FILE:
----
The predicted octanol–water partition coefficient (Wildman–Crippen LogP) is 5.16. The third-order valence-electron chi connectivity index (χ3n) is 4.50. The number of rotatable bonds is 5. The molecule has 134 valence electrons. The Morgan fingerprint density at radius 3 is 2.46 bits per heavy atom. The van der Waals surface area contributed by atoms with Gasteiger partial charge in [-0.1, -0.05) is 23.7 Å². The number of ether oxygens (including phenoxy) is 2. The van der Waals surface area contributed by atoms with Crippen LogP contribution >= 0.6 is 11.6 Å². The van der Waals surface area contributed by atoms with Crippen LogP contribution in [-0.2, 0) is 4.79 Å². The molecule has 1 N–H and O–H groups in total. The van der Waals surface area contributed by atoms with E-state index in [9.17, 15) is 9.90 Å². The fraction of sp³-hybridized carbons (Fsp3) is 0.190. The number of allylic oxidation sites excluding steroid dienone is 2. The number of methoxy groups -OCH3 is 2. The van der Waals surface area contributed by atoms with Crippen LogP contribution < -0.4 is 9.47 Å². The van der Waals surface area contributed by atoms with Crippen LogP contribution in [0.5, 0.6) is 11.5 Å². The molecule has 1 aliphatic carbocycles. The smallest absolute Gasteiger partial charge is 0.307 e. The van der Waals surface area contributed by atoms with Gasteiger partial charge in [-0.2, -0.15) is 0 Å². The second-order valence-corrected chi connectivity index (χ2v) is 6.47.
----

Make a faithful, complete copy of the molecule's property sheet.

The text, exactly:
The predicted octanol–water partition coefficient (Wildman–Crippen LogP) is 5.16. The third-order valence-electron chi connectivity index (χ3n) is 4.50. The number of rotatable bonds is 5. The molecule has 134 valence electrons. The Morgan fingerprint density at radius 3 is 2.46 bits per heavy atom. The van der Waals surface area contributed by atoms with Gasteiger partial charge in [-0.1, -0.05) is 23.7 Å². The number of ether oxygens (including phenoxy) is 2. The van der Waals surface area contributed by atoms with Crippen LogP contribution >= 0.6 is 11.6 Å². The van der Waals surface area contributed by atoms with Crippen LogP contribution in [-0.2, 0) is 4.79 Å². The molecule has 1 N–H and O–H groups in total. The van der Waals surface area contributed by atoms with E-state index in [9.17, 15) is 9.90 Å². The fraction of sp³-hybridized carbons (Fsp3) is 0.190. The number of allylic oxidation sites excluding steroid dienone is 2. The number of methoxy groups -OCH3 is 2. The van der Waals surface area contributed by atoms with Crippen LogP contribution < -0.4 is 9.47 Å². The van der Waals surface area contributed by atoms with Crippen LogP contribution in [0.5, 0.6) is 11.5 Å². The molecule has 1 aliphatic carbocycles. The smallest absolute Gasteiger partial charge is 0.307 e. The van der Waals surface area contributed by atoms with Gasteiger partial charge in [-0.2, -0.15) is 0 Å². The second-order valence-corrected chi connectivity index (χ2v) is 6.47.